European Journal of Epidemiology

, Volume 34, Issue 2, pp 125–130 | Cite as

Hearing loss, cognitive ability, and dementia in men age 19–78 years

  • Merete OslerEmail author
  • Gunhild Tidemann Christensen
  • Erik Lykke Mortensen
  • Kaare Christensen
  • Ellen Garde
  • Maarten Pieter Rozing


Hearing loss in later life has been associated with risk of dementia. The impact of risk factors for dementia may change during life, and it is unknown whether hearing loss early in midlife represents a risk factor for dementia. We examined whether hearing loss diagnosed in midlife was associated with an increased risk of dementia. A cohort comprising 942,567 Danish men enrolled in the mandatory conscription board examination was followed from conscription (age 19). Cognitive ability was measured at conscription, while hearing loss was ascertained either by physicians diagnosis at conscription or by the Danish National Patient Registry from 1977 to 2016 (ICD-8:388; 389; ICD-10:H90; H91). Differences in cognitive ability in relation to hearing loss at conscription were calculated using t test, while the risk of dementia associated with hearing loss was estimated using Cox regression with adjustment for cognitive ability, education, depression, diabetes, hypertension, and cerebrovascular disease. Men with hearing loss at conscription had about 2 points (corresponding to 0.20 SD) lower mean cognitive score than those without hearing loss. During follow-up, 59,834 men had a hearing loss diagnosis, while 9114 were diagnosed with dementia. Midlife hearing loss was associated with an increased rate of dementia diagnosed before age 60 (adjusted Hazard Ratio (HR) = 1.90 [95% CI 1.59–2.76]) or at a later age (adjusted HR = 1.15 [95% CI 1.06–1.25]). Our study supports the evidence that early identification and correction of hearing loss holds promise for prevention of dementia later in life.


Cognitive ability Hearing loss Dementia Cohort study 



Børge Prien Prøve


Confidence interval


Danish Conscription Database


Danish Conscription Registry


Danish National Patient Registry


Hazard ratio


International Classification of Disease, Eighth Edition


International Classification of Disease, Tenth Edition


Authors' contribution

Merete Osler (MO) conceptualized and designed the study, acquired the data, carried out the analyses and drafted the initial manuscript. Gunhild Tidemann Christensen (GTC) helped to acquire the data. Maarteen Pieter Rozing was involved in the initial conceptualization of the study. All authors critically reviewed and revised the manuscript and approved the final manuscript as submitted. MO and GTC had complete access to the study data that support the publication.


The work was supported by the Danish medical Research Council [Grant Number 09-063599 and 09-069151] and the Velux Foundation [Grant Number 31205], the Jascha Foundation and Doctor Sofus Carl Emil Friis and Olga Doris Friis grant.

Compliance with ethical standards

Conflict of interest



  1. 1.
    Global, regional, and national incidence, prevalence, and years lived with disability for 310 diseases and injuries, 1990–2015: a systematic analysis for the Global Burden of Disease Study 2015. Lancet. 2016;3880053:1545–1602.Google Scholar
  2. 2.
    Livingston G, Sommerlad A, Orgeta V, et al. Dementia prevention, intervention, and care. Lancet. 2017;390:2673–734.CrossRefGoogle Scholar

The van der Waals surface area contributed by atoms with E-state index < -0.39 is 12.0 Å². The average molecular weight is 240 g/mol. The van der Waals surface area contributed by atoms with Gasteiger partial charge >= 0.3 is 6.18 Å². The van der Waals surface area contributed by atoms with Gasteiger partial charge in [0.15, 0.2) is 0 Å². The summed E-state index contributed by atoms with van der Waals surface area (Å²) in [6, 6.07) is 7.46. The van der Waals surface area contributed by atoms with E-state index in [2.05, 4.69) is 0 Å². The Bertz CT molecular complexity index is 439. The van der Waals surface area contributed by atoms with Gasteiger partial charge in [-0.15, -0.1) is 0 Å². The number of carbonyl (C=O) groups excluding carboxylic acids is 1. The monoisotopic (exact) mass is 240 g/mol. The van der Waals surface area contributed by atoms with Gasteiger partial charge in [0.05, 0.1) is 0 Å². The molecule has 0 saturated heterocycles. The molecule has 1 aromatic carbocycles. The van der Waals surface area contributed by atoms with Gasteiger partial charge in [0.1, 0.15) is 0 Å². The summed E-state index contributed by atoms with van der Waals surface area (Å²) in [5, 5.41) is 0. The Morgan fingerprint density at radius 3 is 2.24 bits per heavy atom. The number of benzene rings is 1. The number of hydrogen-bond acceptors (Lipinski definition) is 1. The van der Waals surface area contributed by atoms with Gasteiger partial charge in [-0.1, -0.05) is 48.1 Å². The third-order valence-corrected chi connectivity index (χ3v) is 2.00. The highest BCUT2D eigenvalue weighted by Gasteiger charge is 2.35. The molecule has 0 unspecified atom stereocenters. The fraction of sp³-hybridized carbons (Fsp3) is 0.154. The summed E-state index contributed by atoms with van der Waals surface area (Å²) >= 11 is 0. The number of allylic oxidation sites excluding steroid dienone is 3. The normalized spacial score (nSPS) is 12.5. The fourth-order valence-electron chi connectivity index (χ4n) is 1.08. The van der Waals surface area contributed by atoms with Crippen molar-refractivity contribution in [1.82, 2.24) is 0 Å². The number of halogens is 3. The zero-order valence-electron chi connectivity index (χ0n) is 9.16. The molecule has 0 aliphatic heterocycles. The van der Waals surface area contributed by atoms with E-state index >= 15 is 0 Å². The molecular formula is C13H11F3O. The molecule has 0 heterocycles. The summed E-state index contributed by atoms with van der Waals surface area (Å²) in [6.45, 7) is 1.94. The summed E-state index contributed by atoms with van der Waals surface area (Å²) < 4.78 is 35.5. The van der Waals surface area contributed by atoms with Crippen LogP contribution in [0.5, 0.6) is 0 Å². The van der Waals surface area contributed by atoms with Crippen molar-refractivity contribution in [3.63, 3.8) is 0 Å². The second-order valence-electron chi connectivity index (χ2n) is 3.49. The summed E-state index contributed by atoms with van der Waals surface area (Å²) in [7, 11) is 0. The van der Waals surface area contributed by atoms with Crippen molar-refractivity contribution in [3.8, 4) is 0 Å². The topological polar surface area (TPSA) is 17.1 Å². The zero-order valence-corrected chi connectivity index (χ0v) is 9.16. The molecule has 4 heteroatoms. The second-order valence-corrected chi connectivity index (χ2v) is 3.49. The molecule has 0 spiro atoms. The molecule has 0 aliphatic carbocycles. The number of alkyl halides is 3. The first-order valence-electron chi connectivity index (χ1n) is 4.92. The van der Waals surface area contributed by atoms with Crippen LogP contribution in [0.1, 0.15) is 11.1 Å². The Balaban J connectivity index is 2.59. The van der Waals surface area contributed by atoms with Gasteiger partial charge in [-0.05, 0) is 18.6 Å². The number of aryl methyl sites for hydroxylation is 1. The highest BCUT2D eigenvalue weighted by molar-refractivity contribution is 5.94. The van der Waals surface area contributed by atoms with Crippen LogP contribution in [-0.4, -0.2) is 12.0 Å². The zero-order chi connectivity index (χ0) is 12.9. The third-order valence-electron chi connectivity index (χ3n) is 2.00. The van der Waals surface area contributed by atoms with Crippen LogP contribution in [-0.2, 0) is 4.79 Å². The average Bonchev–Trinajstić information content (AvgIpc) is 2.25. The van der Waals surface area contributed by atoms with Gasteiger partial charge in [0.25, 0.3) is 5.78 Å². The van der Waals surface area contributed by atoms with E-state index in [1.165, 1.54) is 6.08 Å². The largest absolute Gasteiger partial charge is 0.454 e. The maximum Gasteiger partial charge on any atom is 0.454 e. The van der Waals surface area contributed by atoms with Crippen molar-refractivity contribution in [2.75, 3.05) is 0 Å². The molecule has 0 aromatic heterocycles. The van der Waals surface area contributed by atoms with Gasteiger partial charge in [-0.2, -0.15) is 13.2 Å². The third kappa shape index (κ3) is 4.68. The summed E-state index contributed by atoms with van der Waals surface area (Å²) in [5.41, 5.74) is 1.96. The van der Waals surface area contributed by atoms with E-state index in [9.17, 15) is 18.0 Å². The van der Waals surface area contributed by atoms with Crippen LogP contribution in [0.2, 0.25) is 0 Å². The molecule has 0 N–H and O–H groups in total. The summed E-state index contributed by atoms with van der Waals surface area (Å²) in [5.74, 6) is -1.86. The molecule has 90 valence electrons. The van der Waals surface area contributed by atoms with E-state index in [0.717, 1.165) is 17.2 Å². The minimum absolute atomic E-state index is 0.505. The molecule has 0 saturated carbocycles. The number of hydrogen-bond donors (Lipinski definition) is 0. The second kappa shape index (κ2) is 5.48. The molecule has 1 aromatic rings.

3. 3.
    Loughrey DG, Kelly ME, Kelley GA, Brennan S, Lawlor BA. Association of age-related hearing loss with cognitive function, cognitive impairment, and dementia: a systematic review and meta-analysis. JAMA Otolaryngol Head Neck Surg. 2017. Epub 7 December.Google Scholar
  4. 4.
    Lin FR, Albert M. Hearing loss and dementia-who is listing? Aging Ment Health. 2014;18:671–3.CrossRefGoogle Scholar
  5. 5.
    Christensen GT, Skogstad S, Nissen LR, Osler M. Data resource profile: danish conscription registry Data(DCRD). Int J Epidemiol. 2018,
  6. 6.
    Mortensen EL, Reinisch JM, Teasdale TW. Intelligence as measured by the WAIS and a military draft board group test. Scand J Psychol. 1989;30:315–8.CrossRefGoogle Scholar
  7. 7.
    Schmidt M, Schmidt SA, Sandegaard JL, Ehrenstein V, Pedersen L, Sorensen HT. The Danish National Patient Registry: a review of content, data quality, and research potential. Clin Epidemiol. 2015;7:449–90.CrossRefGoogle Scholar
  8. 8.
    Amieva H, Ouvrard C, Meillon C, Rullier L, Dartigues JF. Death, Depression, Disability and Dementia Associated with self-reported hearing problems: a 25-year study. J Gerontol A Biol Sci Med Sci. 2018. Epub 3 January.Google Scholar
  9. 9.
    Hewitt D. Age-related hearing loss and cognitive decline: you haven’t heard the half of it. Front Aging Neurosci. 2017;9:112.CrossRefGoogle Scholar
  10. 10.
    Bunnag C, Prasansuk S, Nakorn AN, et al. Ear diseases and hearing in the Thai elderly population. Part I. A comparative study of the accuracy of diagnosis and treatment by general practitioners versus ENT specialists. J Med Assoc Thai. 2002;85:521–31.Google Scholar

Copyright information

© Springer Nature B.V. 2018

Authors and Affiliations

  1. 1.Center for Clinical Research and Disease PreventionBispebjerg and Frederiksberg HospitalsFrederiksberg, CopenhagenDenmark
  2. 2.Department of Public HealthUniversity of CopenhagenCopenhagenDenmark
  3. 3.Danish Aging Research Center, Institute of Public HealthUniversity of Southern DenmarkOdenseDenmark
  4. 4.Center for Healthy AgingUniversity of CopenhagenCopenhagenDenmark
  5. 5.Department of Clinical GeneticsOdense University HospitalOdenseDenmark
  6. 6.Department of Clinical Biochemistry and PharmacologyOdense University HospitalOdenseDenmark
  7. 7.The Research Unit for General Practice and Section of General Practice, Department of Public HealthUniversity of CopenhagenCopenhagenDenmark

Personalised recommendations